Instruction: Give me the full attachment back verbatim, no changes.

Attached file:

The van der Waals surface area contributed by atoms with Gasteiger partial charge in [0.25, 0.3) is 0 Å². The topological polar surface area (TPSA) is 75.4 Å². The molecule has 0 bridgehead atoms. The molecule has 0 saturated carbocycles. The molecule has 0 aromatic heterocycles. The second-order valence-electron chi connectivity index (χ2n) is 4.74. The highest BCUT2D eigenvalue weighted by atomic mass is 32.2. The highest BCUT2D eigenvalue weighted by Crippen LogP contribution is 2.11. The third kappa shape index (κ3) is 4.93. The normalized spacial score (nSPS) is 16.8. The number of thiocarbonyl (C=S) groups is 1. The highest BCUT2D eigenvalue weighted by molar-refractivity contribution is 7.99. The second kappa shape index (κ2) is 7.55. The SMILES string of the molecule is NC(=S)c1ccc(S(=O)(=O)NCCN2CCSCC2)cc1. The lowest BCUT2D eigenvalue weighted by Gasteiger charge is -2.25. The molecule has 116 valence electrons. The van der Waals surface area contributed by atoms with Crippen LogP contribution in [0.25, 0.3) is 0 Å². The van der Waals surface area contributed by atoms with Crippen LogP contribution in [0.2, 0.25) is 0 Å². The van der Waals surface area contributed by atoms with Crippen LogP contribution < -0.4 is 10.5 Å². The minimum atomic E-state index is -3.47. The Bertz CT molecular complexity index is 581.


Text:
The van der Waals surface area contributed by atoms with Gasteiger partial charge in [0.25, 0.3) is 0 Å². The topological polar surface area (TPSA) is 75.4 Å². The molecule has 0 bridgehead atoms. The molecule has 0 saturated carbocycles. The molecule has 0 aromatic heterocycles. The second-order valence-electron chi connectivity index (χ2n) is 4.74. The highest BCUT2D eigenvalue weighted by atomic mass is 32.2. The highest BCUT2D eigenvalue weighted by Crippen LogP contribution is 2.11. The third kappa shape index (κ3) is 4.93. The normalized spacial score (nSPS) is 16.8. The number of thiocarbonyl (C=S) groups is 1. The highest BCUT2D eigenvalue weighted by molar-refractivity contribution is 7.99. The second kappa shape index (κ2) is 7.55. The SMILES string of the molecule is NC(=S)c1ccc(S(=O)(=O)NCCN2CCSCC2)cc1. The lowest BCUT2D eigenvalue weighted by Gasteiger charge is -2.25. The molecule has 116 valence electrons. The van der Waals surface area contributed by atoms with Crippen LogP contribution in [0.25, 0.3) is 0 Å². The van der Waals surface area contributed by atoms with Crippen LogP contribution in [0.2, 0.25) is 0 Å². The van der Waals surface area contributed by atoms with Crippen LogP contribution < -0.4 is 10.5 Å². The minimum atomic E-state index is -3.47. The Bertz CT molecular complexity index is 581.